Britain is still in the thick of its devastating battle against the deadly coronavirus with the death toll having risen by 209 in 24 hours.
But as tens of thousands of the most vulnerable receive food parcels across the UK, there are plenty of good news stories in the global fight against Covid-19.
From Brits paying for NHS workers' shopping to China's new cases dropping every day to Donald Trump finally abandoning plans to re-open America at Easter.
The Chinese city of Wuhan where the outbreak began has re-opened tube trains and long-distance train services in another step towards ending restrictions that confined millions to their homes for months.
The city has reopened tube trains and long-distance train services in another step towards ending restrictions that confined millions of people to their homes.
Passengers in Wuhan in the central province of Hubei had to wear masks and be checked for fever after service resumed on Saturday, the official Xinhua News Agency reported.
It said signs were posted telling passengers to sit with empty seats between them.
It comes as mainland China reported a drop in new cases for the fourth consecutive day on Sunday.
The National Health Commission said in a statement that 31 new coronavirus cases were recorded yesterday, including one locally transmitted infection, dropping from 45 cases a day earlier.
Four new deaths were reported, taking the cumulative death toll from the coronavirus outbreak in the mainland to 3,304, from 81,470 infections.
The number of new infections has fallen sharply in the mainland from the peak in February.
Hubei province, where Wuhan is situated, reported no new cases for the sixth consecutive day on Sunday.
The government is now exhorting businesses and factories to reopen for business as it rolls out various fiscal and monetary stimulus to drive a recovery from what many now expect to be an outright economic contraction in January-March.
Guatemala, meanwhile, will use nearly $26 million from an emergency fund to help thousands of the country's neediest families, President Alejandro Giammattei said on Sunday.
Donald Trump has finally backed down on his insistence that the US would be open as normal by Easter - an assertion roundly slammed by medical experts.
Yesterday the US president extended his stay-at-home guidelines until the end of April after a top medical adviser said more than100,000 Amercians could die from the outbreak.
The reversal by Trump, which he said would be disclosed in greater detail on Tuesday, came as the US death toll topped 2,460 from the respiratory disease, according to a Reuters tally, with more than 141,000 cases, the most of any country in the world.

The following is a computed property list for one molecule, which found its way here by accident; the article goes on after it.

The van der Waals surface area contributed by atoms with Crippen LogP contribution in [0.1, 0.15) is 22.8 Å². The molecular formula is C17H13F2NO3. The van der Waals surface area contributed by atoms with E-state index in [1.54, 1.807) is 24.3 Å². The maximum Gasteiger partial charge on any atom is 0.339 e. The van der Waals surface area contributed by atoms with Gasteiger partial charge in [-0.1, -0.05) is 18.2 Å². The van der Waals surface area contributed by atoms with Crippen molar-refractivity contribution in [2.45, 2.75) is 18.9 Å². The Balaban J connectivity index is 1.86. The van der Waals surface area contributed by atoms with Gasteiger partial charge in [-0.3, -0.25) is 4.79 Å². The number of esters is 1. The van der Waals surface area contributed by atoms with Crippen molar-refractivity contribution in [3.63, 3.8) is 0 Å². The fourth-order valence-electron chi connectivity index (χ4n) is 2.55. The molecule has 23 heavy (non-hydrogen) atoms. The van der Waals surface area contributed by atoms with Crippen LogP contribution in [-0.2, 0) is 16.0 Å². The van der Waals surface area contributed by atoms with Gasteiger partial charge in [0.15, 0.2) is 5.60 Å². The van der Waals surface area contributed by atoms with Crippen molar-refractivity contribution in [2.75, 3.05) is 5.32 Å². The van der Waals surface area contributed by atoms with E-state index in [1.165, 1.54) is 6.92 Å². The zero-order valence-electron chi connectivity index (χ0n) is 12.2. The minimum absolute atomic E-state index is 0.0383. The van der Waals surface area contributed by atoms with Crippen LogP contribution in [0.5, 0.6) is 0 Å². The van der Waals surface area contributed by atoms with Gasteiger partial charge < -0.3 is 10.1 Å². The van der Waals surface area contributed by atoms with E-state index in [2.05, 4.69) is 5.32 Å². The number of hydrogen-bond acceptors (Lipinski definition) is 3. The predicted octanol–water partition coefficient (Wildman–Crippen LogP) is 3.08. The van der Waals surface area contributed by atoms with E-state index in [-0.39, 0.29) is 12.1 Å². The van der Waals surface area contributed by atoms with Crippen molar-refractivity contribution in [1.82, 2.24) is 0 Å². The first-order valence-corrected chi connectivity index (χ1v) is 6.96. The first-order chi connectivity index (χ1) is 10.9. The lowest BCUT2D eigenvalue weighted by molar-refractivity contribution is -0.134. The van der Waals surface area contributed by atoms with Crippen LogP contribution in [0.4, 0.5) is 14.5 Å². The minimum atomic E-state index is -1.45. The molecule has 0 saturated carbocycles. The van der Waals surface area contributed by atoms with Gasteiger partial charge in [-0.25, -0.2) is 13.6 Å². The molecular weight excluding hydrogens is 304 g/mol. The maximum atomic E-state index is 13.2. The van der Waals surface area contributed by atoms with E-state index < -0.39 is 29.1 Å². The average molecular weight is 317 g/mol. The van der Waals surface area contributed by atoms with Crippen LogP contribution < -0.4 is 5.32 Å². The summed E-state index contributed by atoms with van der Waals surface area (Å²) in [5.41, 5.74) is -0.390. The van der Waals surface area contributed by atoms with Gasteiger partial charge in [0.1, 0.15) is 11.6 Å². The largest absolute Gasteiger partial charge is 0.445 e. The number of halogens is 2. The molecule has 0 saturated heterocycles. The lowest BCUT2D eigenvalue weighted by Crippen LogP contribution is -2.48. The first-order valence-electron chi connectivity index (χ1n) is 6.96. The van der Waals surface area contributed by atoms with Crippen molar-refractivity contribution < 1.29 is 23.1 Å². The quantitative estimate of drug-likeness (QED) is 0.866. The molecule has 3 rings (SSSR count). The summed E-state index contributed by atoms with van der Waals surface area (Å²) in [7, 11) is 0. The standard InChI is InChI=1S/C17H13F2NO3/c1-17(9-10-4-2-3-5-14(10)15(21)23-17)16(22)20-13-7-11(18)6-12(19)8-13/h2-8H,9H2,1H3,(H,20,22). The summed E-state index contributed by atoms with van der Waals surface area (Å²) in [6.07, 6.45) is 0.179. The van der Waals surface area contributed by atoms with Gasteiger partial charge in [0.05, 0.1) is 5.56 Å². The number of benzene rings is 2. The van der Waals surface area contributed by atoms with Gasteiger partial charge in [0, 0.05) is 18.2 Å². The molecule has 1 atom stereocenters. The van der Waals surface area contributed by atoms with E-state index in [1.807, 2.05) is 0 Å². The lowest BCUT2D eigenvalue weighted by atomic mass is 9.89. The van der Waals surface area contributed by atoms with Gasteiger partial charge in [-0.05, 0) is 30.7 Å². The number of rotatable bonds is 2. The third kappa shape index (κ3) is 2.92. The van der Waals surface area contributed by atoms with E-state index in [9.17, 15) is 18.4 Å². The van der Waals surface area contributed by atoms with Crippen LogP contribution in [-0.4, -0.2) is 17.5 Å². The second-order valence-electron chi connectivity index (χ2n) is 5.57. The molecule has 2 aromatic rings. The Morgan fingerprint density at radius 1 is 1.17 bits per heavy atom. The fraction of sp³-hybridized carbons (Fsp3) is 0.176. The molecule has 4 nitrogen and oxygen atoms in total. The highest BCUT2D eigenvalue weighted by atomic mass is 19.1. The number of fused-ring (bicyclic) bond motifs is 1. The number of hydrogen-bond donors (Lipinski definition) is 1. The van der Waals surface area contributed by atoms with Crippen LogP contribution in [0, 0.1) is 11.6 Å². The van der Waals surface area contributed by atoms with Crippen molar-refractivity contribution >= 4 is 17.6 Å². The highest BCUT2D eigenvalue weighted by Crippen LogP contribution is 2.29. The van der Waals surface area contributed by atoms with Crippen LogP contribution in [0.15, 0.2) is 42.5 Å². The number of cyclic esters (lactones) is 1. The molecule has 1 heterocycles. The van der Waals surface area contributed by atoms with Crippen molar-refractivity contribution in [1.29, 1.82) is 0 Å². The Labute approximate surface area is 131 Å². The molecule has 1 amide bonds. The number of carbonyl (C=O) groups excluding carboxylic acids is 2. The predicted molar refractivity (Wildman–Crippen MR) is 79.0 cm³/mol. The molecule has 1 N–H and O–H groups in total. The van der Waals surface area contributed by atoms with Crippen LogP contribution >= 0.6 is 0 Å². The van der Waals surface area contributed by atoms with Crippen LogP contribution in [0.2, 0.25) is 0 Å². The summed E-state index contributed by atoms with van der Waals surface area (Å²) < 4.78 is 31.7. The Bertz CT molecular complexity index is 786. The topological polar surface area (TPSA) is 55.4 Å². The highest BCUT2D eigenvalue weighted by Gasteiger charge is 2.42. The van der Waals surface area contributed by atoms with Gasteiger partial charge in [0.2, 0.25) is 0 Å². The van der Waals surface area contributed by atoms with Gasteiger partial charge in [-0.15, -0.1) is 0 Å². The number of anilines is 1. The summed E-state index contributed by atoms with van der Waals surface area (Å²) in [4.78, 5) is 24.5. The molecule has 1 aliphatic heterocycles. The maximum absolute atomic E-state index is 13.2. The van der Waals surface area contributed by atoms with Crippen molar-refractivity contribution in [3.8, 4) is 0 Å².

Earlier on Sunday, Dr. Anthony Fauci, director of the National Institute of Allergy and Infectious Diseases, told CNN that the pandemic could ultimately kill between 100,000 and 200,000 people in the US if mitigation was not successful.
Across the border in Canada, more good news as the wife of Prime Minister Justin Trudeau has said that she has recovered from Covid-19.
"I am feeling so much better," Sophie Gregoire Trudeau said in a statement on social media, adding she received the clearance from her doctor and Ottawa Public Health.
Mr Trudeau's office announced on March 12 that she had tested positive for coronavirus after she fell ill after returning from a trip to London.
The prime minister and his family have been in self isolation at home since then.
He and their three children did not show symptoms.
Back in Britain, two paramedics had their food bought for them in Sainsbury's after shoppers rallied round to show their support.
The pair entered the store in Loughton, Essex, on Sunday and were quick to catch the attention of other locals.
Adam Brooks said : "As I walked around the aisles I noticed two young female paramedics and I said 'keep going guys' and walked on, other shoppers also praised them too."
Mr Brooks said that by the time he had reached the checkouts several people had lined up to pay for their shopping.
He said: "A guy said to them, 'Well done, you are doing amazing work' and the paramedics looked emotional.
"He edged closer to them and said, I must pay for your shopping and then he tapped his card on the terminal.
"They couldn't thank him enough. It was a nice thing to witness."
While an artist known for putting motivational posters on city streets across the world is now sending notes directly to NHS staff.
Andy Leek, 34, is behind Notes To Strangers, a public arts project in which he leaves colourful and positive messages for people to walk past in their daily lives.
He has now switched to creating posters for NHS staff working during the coronavirus pandemic, in a project entitled Notes To NHS Staff.
More than 1,300 posters have been sent to hospitals across the country for staff to post in break rooms, kitchens, corridors and offices.
Leek, from London, said the project was focused on helping and appreciating NHS staff, who he described as "incredible".
Notes to NHS staff include: "You're part of a beacon of hope", "You mean the world to us", "Keep making tea", "You do something amazing", "We are privileged to have you" and "Caring is pretty close to magic".
Hundreds of staff have signed up to receive notes since the project began in February.
Twitter user Nick Doody said over the weekend he and his neighbours held a "socially distance cuppa and chat" after noticing on nearby resident was struggling with loneliness.
"This stuff makes a difference," he added.